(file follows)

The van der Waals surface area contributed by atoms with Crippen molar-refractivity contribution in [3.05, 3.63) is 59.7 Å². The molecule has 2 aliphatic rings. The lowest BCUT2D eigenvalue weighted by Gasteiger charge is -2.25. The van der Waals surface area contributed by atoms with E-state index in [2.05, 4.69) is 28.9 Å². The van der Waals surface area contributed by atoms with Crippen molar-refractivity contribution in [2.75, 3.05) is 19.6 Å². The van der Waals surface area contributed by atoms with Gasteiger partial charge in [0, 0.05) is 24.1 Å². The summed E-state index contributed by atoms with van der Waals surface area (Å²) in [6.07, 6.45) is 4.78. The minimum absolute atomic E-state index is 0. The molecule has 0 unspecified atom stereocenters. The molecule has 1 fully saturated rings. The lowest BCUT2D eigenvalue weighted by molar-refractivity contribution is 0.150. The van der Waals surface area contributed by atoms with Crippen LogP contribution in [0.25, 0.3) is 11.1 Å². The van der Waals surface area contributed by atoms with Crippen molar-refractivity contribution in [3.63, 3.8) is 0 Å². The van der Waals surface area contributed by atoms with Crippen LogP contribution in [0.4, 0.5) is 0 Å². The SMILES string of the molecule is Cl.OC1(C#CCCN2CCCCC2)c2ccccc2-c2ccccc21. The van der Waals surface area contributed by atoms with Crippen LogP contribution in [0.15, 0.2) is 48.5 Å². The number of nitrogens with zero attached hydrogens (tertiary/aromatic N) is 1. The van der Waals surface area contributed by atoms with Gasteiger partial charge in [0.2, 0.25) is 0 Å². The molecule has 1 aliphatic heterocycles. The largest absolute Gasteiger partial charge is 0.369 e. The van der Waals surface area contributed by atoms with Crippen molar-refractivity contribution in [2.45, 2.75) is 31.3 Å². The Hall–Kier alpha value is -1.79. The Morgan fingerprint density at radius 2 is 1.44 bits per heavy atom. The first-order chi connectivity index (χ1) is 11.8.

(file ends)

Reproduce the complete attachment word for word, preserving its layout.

The van der Waals surface area contributed by atoms with Crippen molar-refractivity contribution in [3.05, 3.63) is 59.7 Å². The molecule has 2 aliphatic rings. The lowest BCUT2D eigenvalue weighted by Gasteiger charge is -2.25. The van der Waals surface area contributed by atoms with E-state index in [2.05, 4.69) is 28.9 Å². The van der Waals surface area contributed by atoms with Crippen molar-refractivity contribution in [2.75, 3.05) is 19.6 Å². The van der Waals surface area contributed by atoms with Gasteiger partial charge in [0, 0.05) is 24.1 Å². The summed E-state index contributed by atoms with van der Waals surface area (Å²) in [6.07, 6.45) is 4.78. The minimum absolute atomic E-state index is 0. The molecule has 0 unspecified atom stereocenters. The molecule has 1 fully saturated rings. The lowest BCUT2D eigenvalue weighted by molar-refractivity contribution is 0.150. The van der Waals surface area contributed by atoms with Crippen LogP contribution in [0.25, 0.3) is 11.1 Å². The van der Waals surface area contributed by atoms with Crippen molar-refractivity contribution in [3.63, 3.8) is 0 Å². The van der Waals surface area contributed by atoms with Crippen LogP contribution in [0.4, 0.5) is 0 Å². The SMILES string of the molecule is Cl.OC1(C#CCCN2CCCCC2)c2ccccc2-c2ccccc21. The van der Waals surface area contributed by atoms with Crippen LogP contribution in [0.15, 0.2) is 48.5 Å². The number of nitrogens with zero attached hydrogens (tertiary/aromatic N) is 1. The van der Waals surface area contributed by atoms with Gasteiger partial charge in [0.2, 0.25) is 0 Å². The molecule has 1 aliphatic heterocycles. The largest absolute Gasteiger partial charge is 0.369 e. The van der Waals surface area contributed by atoms with Crippen molar-refractivity contribution in [2.45, 2.75) is 31.3 Å². The Hall–Kier alpha value is -1.79. The Morgan fingerprint density at radius 2 is 1.44 bits per heavy atom. The first-order chi connectivity index (χ1) is 11.8.